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Bartholomew County employees will have to wait until later this week to learn how big of an across-the-board pay raise County Council members think they can afford to add to paychecks in 2014.
First, the seven-person County Council has to finish reviewing departments’ budget requests, which are roughly $1.7 million more than the $16.7 million projected to be available in the general fund from county revenues next year.
Council President Jorge Morales said the seven-person council will meet from 4 to 9 p.m. today and Thursday to discuss further budget cuts, possible pay raises and other issues crucial to the 2014 budget.
The council met for three days last week, hearing pitches for 4 or 5 percent pay increases from many department heads.
That level of pay increase would be substantially more than county employees have seen in any of the past four years. Employees got a 2.5 percent pay raise for 2013; 2 percent in 2012; no raise in 2011; and $1,000 across the board in 2010.
A 1 percent pay raise for all equals about $107,000 in additional payroll costs per year, Morales said.
“The budget is going to be a balancing act,” Morales said, adding that deciding how big of a pay hike is possible will be one of the final choices the council makes in its preliminary meetings this week. Still ahead are a pair of public budget hearings and votes by the council on a final budget document in September and again in October.
A general pay raise for all employees is just one of a number of unresolved key financial decisions.
Pay parity for deputies
Another key debate will be over how much extra to pay deputies working for the Bartholomew County Sheriff’s Department. Sheriff Mark Gorbett has been pushing for agreement on a proposal to boost the base pay for patrol personnel by $218.40 per year and officers’ pay by as much as $3,335 per year — depending on rank — to bring them in line with comparable city police pay rates.
The sheriff argues that his department is losing good candidates to the Columbus Police Department and other agencies that have better pay and benefits.
Gorbett also wants extra cash incentives for employees with college credits or military service. Military incentive pay and college pay would add just under $46,000 combined to the first budget year, officials said.
Boosting base pay for patrol officers, sergeants, lieutenants, captains and majors to match city police rates would add another $48,777 to the budget, officials said.
Morales and other council members couldn’t agree last week on what or how much to grant the Sheriff’s Department.
“The sheriff is asking for parity, but we have to be fair to all of the county employees,” the council president said. “We may not do all of what he wants.”
Council member Ryan D. Lauer said he would like to see enough pay incentives added for sheriff’s deputies to draw more applicants to the department.
“This isn’t a race between us and other government entities,” Lauer said. “It’s about having a pay scale that helps us keep the best, most qualified people. It’s important that there’s a path for new employees in the Sheriff’s Department to grow and move up the ladder.”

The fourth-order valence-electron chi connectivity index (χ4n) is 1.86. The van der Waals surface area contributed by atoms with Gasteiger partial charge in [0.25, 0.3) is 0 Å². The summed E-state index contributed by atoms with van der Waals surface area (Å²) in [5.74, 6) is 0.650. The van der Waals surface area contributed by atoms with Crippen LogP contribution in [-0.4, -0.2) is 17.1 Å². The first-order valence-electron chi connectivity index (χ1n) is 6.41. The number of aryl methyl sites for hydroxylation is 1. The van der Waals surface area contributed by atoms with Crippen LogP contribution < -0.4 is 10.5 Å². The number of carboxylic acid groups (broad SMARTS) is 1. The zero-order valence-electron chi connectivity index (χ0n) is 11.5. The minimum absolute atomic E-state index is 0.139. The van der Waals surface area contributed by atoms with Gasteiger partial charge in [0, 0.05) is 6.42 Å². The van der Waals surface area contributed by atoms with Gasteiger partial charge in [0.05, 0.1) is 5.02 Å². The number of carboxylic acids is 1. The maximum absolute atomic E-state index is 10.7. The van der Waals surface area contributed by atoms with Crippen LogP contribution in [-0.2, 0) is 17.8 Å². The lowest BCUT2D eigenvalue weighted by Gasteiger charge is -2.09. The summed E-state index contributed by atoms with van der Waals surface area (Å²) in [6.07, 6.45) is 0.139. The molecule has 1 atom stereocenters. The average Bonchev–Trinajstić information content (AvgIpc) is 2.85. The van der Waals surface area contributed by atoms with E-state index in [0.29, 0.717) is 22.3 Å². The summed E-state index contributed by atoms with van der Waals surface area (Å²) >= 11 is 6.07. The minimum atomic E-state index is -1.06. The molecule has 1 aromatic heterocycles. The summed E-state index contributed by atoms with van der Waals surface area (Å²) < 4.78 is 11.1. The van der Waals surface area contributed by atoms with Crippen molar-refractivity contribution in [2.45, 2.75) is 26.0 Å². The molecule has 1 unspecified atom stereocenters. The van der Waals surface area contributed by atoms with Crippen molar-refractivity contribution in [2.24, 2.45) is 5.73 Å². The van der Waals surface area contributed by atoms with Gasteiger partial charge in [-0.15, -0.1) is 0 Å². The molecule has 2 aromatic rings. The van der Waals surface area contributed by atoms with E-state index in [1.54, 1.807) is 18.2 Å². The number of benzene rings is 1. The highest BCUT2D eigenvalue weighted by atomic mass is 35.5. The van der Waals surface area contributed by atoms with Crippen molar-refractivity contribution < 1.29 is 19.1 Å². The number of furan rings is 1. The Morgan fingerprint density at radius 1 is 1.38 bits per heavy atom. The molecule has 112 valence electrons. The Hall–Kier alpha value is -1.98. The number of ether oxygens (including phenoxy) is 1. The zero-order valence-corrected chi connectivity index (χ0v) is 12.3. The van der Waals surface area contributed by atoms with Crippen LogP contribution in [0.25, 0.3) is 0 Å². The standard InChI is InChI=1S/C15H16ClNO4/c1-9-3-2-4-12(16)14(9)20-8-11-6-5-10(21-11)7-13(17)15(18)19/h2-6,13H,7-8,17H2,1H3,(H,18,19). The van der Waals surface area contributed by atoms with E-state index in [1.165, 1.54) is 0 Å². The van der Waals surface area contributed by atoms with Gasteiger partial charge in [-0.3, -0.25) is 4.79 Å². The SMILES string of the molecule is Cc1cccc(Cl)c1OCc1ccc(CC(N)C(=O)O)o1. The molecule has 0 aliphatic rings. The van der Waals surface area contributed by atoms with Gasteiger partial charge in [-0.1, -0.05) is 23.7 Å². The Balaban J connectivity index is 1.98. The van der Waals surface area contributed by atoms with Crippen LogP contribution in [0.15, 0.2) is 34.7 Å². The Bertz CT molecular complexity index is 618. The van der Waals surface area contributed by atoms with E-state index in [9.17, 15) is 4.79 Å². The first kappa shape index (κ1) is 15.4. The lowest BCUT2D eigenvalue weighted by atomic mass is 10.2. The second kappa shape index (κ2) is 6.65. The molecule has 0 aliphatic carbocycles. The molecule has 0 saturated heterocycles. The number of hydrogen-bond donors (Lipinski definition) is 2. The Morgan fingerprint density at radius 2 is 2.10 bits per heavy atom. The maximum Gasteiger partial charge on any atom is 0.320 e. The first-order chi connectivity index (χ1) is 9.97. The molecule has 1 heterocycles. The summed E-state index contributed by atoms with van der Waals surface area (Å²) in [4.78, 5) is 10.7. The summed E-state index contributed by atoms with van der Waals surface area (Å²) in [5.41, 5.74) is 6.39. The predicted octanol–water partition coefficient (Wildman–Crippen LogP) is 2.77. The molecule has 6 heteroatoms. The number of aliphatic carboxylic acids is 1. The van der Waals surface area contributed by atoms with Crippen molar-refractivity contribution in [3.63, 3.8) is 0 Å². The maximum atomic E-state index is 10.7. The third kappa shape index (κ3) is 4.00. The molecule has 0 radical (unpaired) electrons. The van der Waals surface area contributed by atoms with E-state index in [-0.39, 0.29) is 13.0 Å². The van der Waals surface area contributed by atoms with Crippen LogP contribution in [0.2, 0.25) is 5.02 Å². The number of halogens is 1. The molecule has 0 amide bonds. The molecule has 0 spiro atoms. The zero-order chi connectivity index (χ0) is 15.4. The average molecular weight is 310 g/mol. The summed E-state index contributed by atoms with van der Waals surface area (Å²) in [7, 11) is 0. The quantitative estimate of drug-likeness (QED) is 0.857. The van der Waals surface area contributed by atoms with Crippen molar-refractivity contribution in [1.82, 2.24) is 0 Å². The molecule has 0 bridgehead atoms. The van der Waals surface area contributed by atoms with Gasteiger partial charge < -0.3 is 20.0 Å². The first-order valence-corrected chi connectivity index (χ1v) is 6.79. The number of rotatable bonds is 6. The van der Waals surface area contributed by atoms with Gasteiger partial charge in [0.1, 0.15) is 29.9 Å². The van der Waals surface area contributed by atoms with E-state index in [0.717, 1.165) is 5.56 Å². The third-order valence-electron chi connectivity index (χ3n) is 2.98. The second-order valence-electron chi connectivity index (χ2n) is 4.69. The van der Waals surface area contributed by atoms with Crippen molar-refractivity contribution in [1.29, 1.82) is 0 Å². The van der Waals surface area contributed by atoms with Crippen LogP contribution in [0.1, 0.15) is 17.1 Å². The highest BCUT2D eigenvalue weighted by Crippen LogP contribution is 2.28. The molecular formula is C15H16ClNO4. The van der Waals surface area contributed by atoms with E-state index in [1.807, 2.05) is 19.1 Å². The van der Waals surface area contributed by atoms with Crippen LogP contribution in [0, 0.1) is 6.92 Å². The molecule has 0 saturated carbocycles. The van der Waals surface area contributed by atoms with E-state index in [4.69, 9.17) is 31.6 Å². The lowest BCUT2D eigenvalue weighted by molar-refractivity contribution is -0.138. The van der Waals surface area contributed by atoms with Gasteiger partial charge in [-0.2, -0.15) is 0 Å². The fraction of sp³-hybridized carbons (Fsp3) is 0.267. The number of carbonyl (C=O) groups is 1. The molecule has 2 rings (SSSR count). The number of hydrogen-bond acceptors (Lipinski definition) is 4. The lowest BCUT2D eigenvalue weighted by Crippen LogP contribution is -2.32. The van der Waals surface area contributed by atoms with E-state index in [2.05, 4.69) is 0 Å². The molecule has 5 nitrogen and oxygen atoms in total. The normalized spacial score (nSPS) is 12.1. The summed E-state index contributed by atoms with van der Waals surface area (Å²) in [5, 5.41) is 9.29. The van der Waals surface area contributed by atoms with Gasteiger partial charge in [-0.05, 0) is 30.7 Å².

Gorbett is trying to establish a sliding scale that gives up to $1,400 a year extra to employees with a certain amount of military service and up to $2,800 a year based on hours of college credit or degrees achieved.
Morales said he’s uncertain about allowing up to a $2,800 per year bonus for college credits “because we’re not offering that same thing to anybody else. It’s a matter of fairness. If we do it for one and not for all, I think we’d be creating disparity in the county.”
Other council members said it may be necessary to pick and choose from among the various pay proposals Gorbett has put forth.
Council member Chris Ogle said he values military incentive pay for law enforcement work more than he does basing any bonus pay on college credit hours.
Lauer said incentives for younger deputies are more important to him than higher base pay rates for captains, lieutenants and other officers.
“We’re not having trouble retaining officers. But it’s a big factor especially at the patrolman’s rank, whether someone even submits an application to us,” Lauer said.
Higher pay equals ‘hope’
Departmental spending requests submitted at this early stage of budget work total roughly $18.44 million for the general fund, according to records compiled by the county auditor last week.
Based on projected revenues for 2014, county financial adviser Dan Eggermann told council members they have about $16.7 million in general fund money to tap without having to dip into reserve funds. That means $1.7 million has to be cut from requests to balance the budget.
Council member Evelyn Pence said the county still must be careful about spending, and one of its primary goals is not to deplete a reserve fund that could reach as much as $6.1 million next year to safeguard against emergencies, unexpected shortfalls in revenue or other problems.
Morales said one reason council members hope to offer all county employees some sort of pay boost is because their health insurance deductibles are likely to go up significantly this fall when a new enrollment period for the county government’s self-insured health plan opens on Dec. 1. How much the pay raise turns out to be remains to be seen, though.
“We all realize a 4 percent pay raise request is probably a little high,” Ogle said at one of the hearings last week. “But at least it gives employees a little hope.”
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